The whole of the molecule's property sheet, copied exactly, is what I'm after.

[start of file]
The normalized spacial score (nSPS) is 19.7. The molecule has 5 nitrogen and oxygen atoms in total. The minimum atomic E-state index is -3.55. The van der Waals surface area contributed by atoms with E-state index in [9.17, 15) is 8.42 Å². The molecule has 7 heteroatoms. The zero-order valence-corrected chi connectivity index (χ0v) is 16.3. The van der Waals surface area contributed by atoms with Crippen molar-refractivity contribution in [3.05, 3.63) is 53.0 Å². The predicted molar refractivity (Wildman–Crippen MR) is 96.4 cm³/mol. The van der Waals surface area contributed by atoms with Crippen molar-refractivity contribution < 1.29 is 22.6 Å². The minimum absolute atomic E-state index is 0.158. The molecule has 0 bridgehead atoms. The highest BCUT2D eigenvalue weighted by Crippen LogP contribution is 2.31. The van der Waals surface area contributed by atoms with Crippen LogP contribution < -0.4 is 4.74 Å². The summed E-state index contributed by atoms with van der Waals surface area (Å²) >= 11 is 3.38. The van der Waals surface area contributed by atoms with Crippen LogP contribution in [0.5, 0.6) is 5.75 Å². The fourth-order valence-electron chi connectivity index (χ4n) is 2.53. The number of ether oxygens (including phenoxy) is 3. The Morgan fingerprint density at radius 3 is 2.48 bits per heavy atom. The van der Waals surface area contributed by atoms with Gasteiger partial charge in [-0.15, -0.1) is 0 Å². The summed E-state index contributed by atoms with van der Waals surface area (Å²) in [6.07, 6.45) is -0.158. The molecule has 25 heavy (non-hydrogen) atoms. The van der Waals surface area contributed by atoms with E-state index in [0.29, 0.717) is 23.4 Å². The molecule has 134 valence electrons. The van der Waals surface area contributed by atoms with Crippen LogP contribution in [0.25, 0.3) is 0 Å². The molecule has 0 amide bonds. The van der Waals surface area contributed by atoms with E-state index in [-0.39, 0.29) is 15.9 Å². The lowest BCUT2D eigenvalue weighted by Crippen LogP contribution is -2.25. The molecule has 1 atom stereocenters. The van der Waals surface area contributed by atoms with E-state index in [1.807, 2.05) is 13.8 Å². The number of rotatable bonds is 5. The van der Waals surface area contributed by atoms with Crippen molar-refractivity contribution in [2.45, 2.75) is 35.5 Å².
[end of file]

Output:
The normalized spacial score (nSPS) is 19.7. The molecule has 5 nitrogen and oxygen atoms in total. The minimum atomic E-state index is -3.55. The van der Waals surface area contributed by atoms with E-state index in [9.17, 15) is 8.42 Å². The molecule has 7 heteroatoms. The zero-order valence-corrected chi connectivity index (χ0v) is 16.3. The van der Waals surface area contributed by atoms with Crippen molar-refractivity contribution in [3.05, 3.63) is 53.0 Å². The predicted molar refractivity (Wildman–Crippen MR) is 96.4 cm³/mol. The van der Waals surface area contributed by atoms with Crippen molar-refractivity contribution < 1.29 is 22.6 Å². The minimum absolute atomic E-state index is 0.158. The molecule has 0 bridgehead atoms. The highest BCUT2D eigenvalue weighted by Crippen LogP contribution is 2.31. The van der Waals surface area contributed by atoms with Crippen LogP contribution < -0.4 is 4.74 Å². The summed E-state index contributed by atoms with van der Waals surface area (Å²) >= 11 is 3.38. The van der Waals surface area contributed by atoms with Crippen LogP contribution in [0.5, 0.6) is 5.75 Å². The fourth-order valence-electron chi connectivity index (χ4n) is 2.53. The number of ether oxygens (including phenoxy) is 3. The Morgan fingerprint density at radius 3 is 2.48 bits per heavy atom. The van der Waals surface area contributed by atoms with Gasteiger partial charge in [-0.15, -0.1) is 0 Å². The summed E-state index contributed by atoms with van der Waals surface area (Å²) in [6.07, 6.45) is -0.158. The molecule has 25 heavy (non-hydrogen) atoms. The van der Waals surface area contributed by atoms with E-state index in [0.29, 0.717) is 23.4 Å². The molecule has 134 valence electrons. The van der Waals surface area contributed by atoms with Crippen LogP contribution in [0.25, 0.3) is 0 Å². The molecule has 0 amide bonds. The van der Waals surface area contributed by atoms with E-state index in [-0.39, 0.29) is 15.9 Å². The lowest BCUT2D eigenvalue weighted by Crippen LogP contribution is -2.25. The molecule has 1 atom stereocenters. The van der Waals surface area contributed by atoms with E-state index in [1.807, 2.05) is 13.8 Å². The number of rotatable bonds is 5. The van der Waals surface area contributed by atoms with Crippen molar-refractivity contribution in [2.45, 2.75) is 35.5 Å².